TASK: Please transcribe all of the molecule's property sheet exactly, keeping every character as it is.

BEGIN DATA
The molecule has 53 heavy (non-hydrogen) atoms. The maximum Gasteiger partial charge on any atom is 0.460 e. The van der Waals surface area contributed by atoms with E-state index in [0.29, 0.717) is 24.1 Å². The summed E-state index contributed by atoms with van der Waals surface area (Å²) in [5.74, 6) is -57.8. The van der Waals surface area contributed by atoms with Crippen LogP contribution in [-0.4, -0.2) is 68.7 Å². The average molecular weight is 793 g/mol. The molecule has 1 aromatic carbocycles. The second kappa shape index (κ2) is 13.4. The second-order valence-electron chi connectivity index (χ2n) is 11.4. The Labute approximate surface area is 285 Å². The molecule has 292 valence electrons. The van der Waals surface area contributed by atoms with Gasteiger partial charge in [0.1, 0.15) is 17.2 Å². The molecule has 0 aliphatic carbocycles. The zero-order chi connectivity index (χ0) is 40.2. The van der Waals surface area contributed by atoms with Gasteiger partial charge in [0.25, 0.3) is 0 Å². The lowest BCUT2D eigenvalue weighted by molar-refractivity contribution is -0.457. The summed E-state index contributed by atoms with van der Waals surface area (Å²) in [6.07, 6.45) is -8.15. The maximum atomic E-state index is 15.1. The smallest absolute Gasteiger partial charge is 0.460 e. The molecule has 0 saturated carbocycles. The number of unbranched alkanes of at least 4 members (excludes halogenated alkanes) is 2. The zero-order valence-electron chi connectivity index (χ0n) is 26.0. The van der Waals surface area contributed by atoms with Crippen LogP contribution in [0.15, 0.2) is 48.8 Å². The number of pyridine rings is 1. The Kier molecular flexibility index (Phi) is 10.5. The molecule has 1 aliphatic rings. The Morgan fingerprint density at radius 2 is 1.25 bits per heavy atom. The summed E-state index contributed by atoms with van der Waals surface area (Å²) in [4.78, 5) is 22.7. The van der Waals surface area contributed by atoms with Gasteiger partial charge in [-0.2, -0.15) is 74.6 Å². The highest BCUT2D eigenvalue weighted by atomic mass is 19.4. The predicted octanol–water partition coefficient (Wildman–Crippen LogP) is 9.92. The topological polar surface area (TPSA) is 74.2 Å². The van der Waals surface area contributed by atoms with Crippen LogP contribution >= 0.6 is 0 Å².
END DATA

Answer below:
The molecule has 53 heavy (non-hydrogen) atoms. The maximum Gasteiger partial charge on any atom is 0.460 e. The van der Waals surface area contributed by atoms with E-state index in [0.29, 0.717) is 24.1 Å². The summed E-state index contributed by atoms with van der Waals surface area (Å²) in [5.74, 6) is -57.8. The van der Waals surface area contributed by atoms with Crippen LogP contribution in [-0.4, -0.2) is 68.7 Å². The average molecular weight is 793 g/mol. The molecule has 1 aromatic carbocycles. The second kappa shape index (κ2) is 13.4. The second-order valence-electron chi connectivity index (χ2n) is 11.4. The Labute approximate surface area is 285 Å². The molecule has 292 valence electrons. The van der Waals surface area contributed by atoms with Gasteiger partial charge in [0.1, 0.15) is 17.2 Å². The molecule has 0 aliphatic carbocycles. The zero-order chi connectivity index (χ0) is 40.2. The van der Waals surface area contributed by atoms with Gasteiger partial charge in [0.25, 0.3) is 0 Å². The lowest BCUT2D eigenvalue weighted by molar-refractivity contribution is -0.457. The summed E-state index contributed by atoms with van der Waals surface area (Å²) in [6.07, 6.45) is -8.15. The maximum atomic E-state index is 15.1. The smallest absolute Gasteiger partial charge is 0.460 e. The molecule has 0 saturated carbocycles. The number of unbranched alkanes of at least 4 members (excludes halogenated alkanes) is 2. The zero-order valence-electron chi connectivity index (χ0n) is 26.0. The van der Waals surface area contributed by atoms with Crippen LogP contribution in [0.15, 0.2) is 48.8 Å². The number of pyridine rings is 1. The Kier molecular flexibility index (Phi) is 10.5. The molecule has 1 aliphatic rings. The Morgan fingerprint density at radius 2 is 1.25 bits per heavy atom. The summed E-state index contributed by atoms with van der Waals surface area (Å²) in [4.78, 5) is 22.7. The van der Waals surface area contributed by atoms with Gasteiger partial charge in [-0.2, -0.15) is 74.6 Å². The highest BCUT2D eigenvalue weighted by atomic mass is 19.4. The predicted octanol–water partition coefficient (Wildman–Crippen LogP) is 9.92. The topological polar surface area (TPSA) is 74.2 Å². The van der Waals surface area contributed by atoms with Crippen LogP contribution >= 0.6 is 0 Å².